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December 12, 2001 - Image 1

Resource type:
Text
Publication:
The Michigan Daily, 2001-12-12

Disclaimer: Computer generated plain text may have errors. Read more about this.


One hundred eleven years ofedtorififreedom

NEWS: 76-DAILY
CLASSIFIED: 7640557
www michigandail y. com

Wednesday
December 12, 2001

Vl XI o.1,' r lc-irt0201e Mchga.Dil

i

Fall b
Presidential search advisory
committee members may also
be announced tomorrow
By Elizabeth Kassab
Daily Staff Reporter

reak

up

to

University students will find themselves less
stressed out next fall if the University Board of
Regents votes tomorrow in favor of a two-day
study break every October.
In addition, an announcement of the members
of the presidential search advisory committee may

Inside: MSA votes to extend CCRB hours. Page 3.
------------------------------- - ------ -- --
come at tomorrow's regents meeting.
"People are being invited to serve" on the com-
mittee, said Regent Rebecca McGowan (D-Ann
Arbor). An announcement will be made when all
the positions on the committee are offered and
accepted.
Rackham Dean Earl Lewis heads the commit-
tee, which is to be comprised of seven faculty
members, two staff members, two students, two
alumni, and one representative each from the
Dearborn and Flint campuses.
The Michigan Student Assembly has been

actively pursuing a plan for a fall br
semester and has worked closely with
tration in planning it. Interim Provost
has recommended the proposal to the
are scheduled to meet at 1:30 p.m.
the Fleming Administration Building
MSA President Matt Nolan said t
would give students time to catch
relieve stress on campus and incre
health.
"The fall break project is really a
the fact that when students think o
want ... and work through the syste
set up and really dig in and put thoug

regents
eak since last University will recognize solid student concerns
the adminis- and is willing to address those issues," Nolan said.
Lisa Tedesco The regents have the final say in whether the fall
regents, who break will be incorporated into the academic cal-
tomorrow in endar.
"While they have the power to (reject the pro-
the fall break posal), there's no incentive for them to do it,"
up on work, Nolan said.
ase students' Regent Andrea Fisher Newman (R-Ann Arbor)
expressed concerns about the proposal at the last
testament to regents meeting. Regent Katherine White (D-Ann
ut what they Arbor) questioned whether athletic programs
m that's been would see the long weekend as an opportunity to
ght into it, the See REGENTS, Page 7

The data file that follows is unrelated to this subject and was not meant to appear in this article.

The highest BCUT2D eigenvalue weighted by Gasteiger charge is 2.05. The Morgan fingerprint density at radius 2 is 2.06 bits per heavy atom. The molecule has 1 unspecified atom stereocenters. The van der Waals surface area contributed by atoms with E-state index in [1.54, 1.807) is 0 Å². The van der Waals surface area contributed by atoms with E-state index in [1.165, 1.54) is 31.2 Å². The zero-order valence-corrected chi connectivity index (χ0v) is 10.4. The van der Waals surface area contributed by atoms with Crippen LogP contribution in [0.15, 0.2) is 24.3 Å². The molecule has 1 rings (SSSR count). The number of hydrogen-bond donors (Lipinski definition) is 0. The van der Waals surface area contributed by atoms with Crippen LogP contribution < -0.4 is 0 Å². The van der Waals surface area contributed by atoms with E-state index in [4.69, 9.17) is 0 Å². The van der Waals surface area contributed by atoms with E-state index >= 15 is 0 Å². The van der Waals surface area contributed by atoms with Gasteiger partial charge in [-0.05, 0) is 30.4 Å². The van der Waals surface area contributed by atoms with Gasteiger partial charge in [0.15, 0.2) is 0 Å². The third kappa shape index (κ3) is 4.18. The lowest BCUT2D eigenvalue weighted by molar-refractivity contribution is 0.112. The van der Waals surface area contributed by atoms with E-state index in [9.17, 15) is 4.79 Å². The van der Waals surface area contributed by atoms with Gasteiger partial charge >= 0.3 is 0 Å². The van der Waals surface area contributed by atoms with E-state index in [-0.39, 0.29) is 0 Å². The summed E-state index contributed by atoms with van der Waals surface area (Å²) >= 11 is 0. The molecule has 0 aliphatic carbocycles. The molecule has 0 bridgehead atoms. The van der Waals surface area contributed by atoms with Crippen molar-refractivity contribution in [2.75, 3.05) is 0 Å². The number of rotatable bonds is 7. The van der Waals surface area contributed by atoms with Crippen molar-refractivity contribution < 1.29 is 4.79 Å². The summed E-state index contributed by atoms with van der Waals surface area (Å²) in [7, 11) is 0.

Al

FBI seeks
interview
subjects in
person
By Jacquelyn Nixon
Daily Staff Reporter
Officials from the U.S. attorney's
office for the eastern district of
Michigan yesterday began going
door-to-door to contact men who
failed to respond to interview
requests by the FBI as part of its
national terrorism investigation.
Gina Balaya, spokeswoman for
the U.S. attorney's office, said
those who did not respond to letters
from the FBI before Monday's
deadline will not be detained by
officials or face repercussions, but
officers will try to contact those
individuals in person.
Balaya said they will have the
same options as those who respond-
ed before the deadline.
"If the person is home and they
want to have an attorney present
first ... they can request to have an
interview later," Balaya said.
Nearly 75 percent of letter recipi-
ents in eastern Michigan have
responded to the letters, U.S. Attor-
ney Jeffrey Collins said yesterday.
According to Collins' office, 503
letters were sent two weeks ago to
men of Middle Eastern descent in
southeastern Michigan, 104 of
which were returned due to incor-
rect addresses. Officials are still
attempting to locate these men.
Collins' office said the FBI
gained information from 351 peo-
ple. Of that number, 242 men have
scheduled an interview.
Nine students and two University
employees have participated in the
interviews.
Nick Roumel, senior attorney for
University Student Legal Services,
said student interviews have lasted
about 45 minutes and that students
have not appeared to be targets.
"The FBI knows that the people
who are affiliated with our Univer-
sity are here on serious business.
They're not going to be involved in
anything illegal," Roumel said.
Officials have completed nearly
60 percent of the interviews and
hope to finish all interviews before
Dec. 21.

- aida

camp hs
link to.A2
TORNAK FARMS, Afghanistan (AP) - An issue of Avia-
tion Week magazine bearing the mailing address of an Ann
Arbor business was found yesterday among items strewn
about an abandoned training camp of Osama bin Laden's ter-
rorist network.
The magazine, a chemistry text and a copy of Chemical
Weekly were were picked up in the ruins of this camp 12
miles south of Kandahar as a group of journalists joined
American and British special forces troops inspecting the
desert camp, abandoned after heavy U.S. airstrikes.
The camp was clearly an important part of bin Laden's
worldwide terror network.
One of the Americans, who
would not give his name,
said an al-Qaida training
video was filmed at the
camp, which even had a
swimming pool.
Camp buildings were
destroyed, except for an area
where an obstacle course
had been constructed. Poles
topped with barbed wire - used for recruits to crawl under
- were intact. A damaged tractor sat in the compound.
The main courtyard, gutted by a large bomb crater, was
littered with papers,.all of them photo copies. They included
copies of Aviation Week, addressed to Ann Arbor, and
Chemical Weekly, addressed to the Kansas City, Mo., public
library.
Other materials included literature on the political situation
in the Persian Gulf, Iran, Latin America and Mexico. One arti-
cle detailed U.S. exports to Brazil.
Remains of a chemistry text - Chemistry and Technology
of Explosives - were strewn on the ground.
Inside the compound, there were chemical suits and chemi-